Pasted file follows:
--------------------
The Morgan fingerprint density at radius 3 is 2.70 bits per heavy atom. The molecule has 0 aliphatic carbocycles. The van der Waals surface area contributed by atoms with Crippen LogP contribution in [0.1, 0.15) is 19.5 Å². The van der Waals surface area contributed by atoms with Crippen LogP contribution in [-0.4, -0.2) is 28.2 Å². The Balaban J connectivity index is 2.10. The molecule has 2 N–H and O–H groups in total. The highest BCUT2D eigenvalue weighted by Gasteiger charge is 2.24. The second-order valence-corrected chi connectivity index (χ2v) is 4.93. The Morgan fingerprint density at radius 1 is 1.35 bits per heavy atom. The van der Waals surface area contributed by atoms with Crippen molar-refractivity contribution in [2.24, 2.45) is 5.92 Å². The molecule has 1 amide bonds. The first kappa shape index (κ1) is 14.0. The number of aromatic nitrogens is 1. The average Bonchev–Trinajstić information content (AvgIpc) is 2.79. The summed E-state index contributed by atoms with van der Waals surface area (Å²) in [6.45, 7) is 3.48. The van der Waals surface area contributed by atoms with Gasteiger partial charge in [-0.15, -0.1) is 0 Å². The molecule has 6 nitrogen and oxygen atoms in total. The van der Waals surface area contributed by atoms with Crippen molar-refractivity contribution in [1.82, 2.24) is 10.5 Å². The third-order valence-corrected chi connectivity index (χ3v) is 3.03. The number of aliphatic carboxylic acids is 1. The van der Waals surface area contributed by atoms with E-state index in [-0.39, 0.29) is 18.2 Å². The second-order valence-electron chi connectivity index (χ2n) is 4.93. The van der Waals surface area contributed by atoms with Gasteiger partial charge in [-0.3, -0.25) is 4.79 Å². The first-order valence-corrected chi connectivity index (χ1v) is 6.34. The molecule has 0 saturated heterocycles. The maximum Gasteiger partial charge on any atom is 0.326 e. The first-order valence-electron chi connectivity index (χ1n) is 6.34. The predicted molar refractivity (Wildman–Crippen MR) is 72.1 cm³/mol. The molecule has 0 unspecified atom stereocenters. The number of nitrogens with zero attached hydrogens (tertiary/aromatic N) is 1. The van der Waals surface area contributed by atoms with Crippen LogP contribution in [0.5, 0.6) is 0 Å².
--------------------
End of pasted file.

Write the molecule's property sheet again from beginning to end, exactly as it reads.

The Morgan fingerprint density at radius 3 is 2.70 bits per heavy atom. The molecule has 0 aliphatic carbocycles. The van der Waals surface area contributed by atoms with Crippen LogP contribution in [0.1, 0.15) is 19.5 Å². The van der Waals surface area contributed by atoms with Crippen LogP contribution in [-0.4, -0.2) is 28.2 Å². The Balaban J connectivity index is 2.10. The molecule has 2 N–H and O–H groups in total. The highest BCUT2D eigenvalue weighted by Gasteiger charge is 2.24. The second-order valence-corrected chi connectivity index (χ2v) is 4.93. The Morgan fingerprint density at radius 1 is 1.35 bits per heavy atom. The van der Waals surface area contributed by atoms with Crippen molar-refractivity contribution in [2.24, 2.45) is 5.92 Å². The molecule has 1 amide bonds. The first kappa shape index (κ1) is 14.0. The number of aromatic nitrogens is 1. The average Bonchev–Trinajstić information content (AvgIpc) is 2.79. The summed E-state index contributed by atoms with van der Waals surface area (Å²) in [6.45, 7) is 3.48. The van der Waals surface area contributed by atoms with Gasteiger partial charge in [-0.15, -0.1) is 0 Å². The molecule has 6 nitrogen and oxygen atoms in total. The van der Waals surface area contributed by atoms with Crippen molar-refractivity contribution in [1.82, 2.24) is 10.5 Å². The third-order valence-corrected chi connectivity index (χ3v) is 3.03. The number of aliphatic carboxylic acids is 1. The van der Waals surface area contributed by atoms with E-state index in [-0.39, 0.29) is 18.2 Å². The second-order valence-electron chi connectivity index (χ2n) is 4.93. The van der Waals surface area contributed by atoms with Gasteiger partial charge in [-0.3, -0.25) is 4.79 Å². The first-order valence-corrected chi connectivity index (χ1v) is 6.34. The molecule has 0 saturated heterocycles. The maximum Gasteiger partial charge on any atom is 0.326 e. The first-order valence-electron chi connectivity index (χ1n) is 6.34. The predicted molar refractivity (Wildman–Crippen MR) is 72.1 cm³/mol. The molecule has 0 unspecified atom stereocenters. The number of nitrogens with zero attached hydrogens (tertiary/aromatic N) is 1. The van der Waals surface area contributed by atoms with Crippen LogP contribution in [0.5, 0.6) is 0 Å².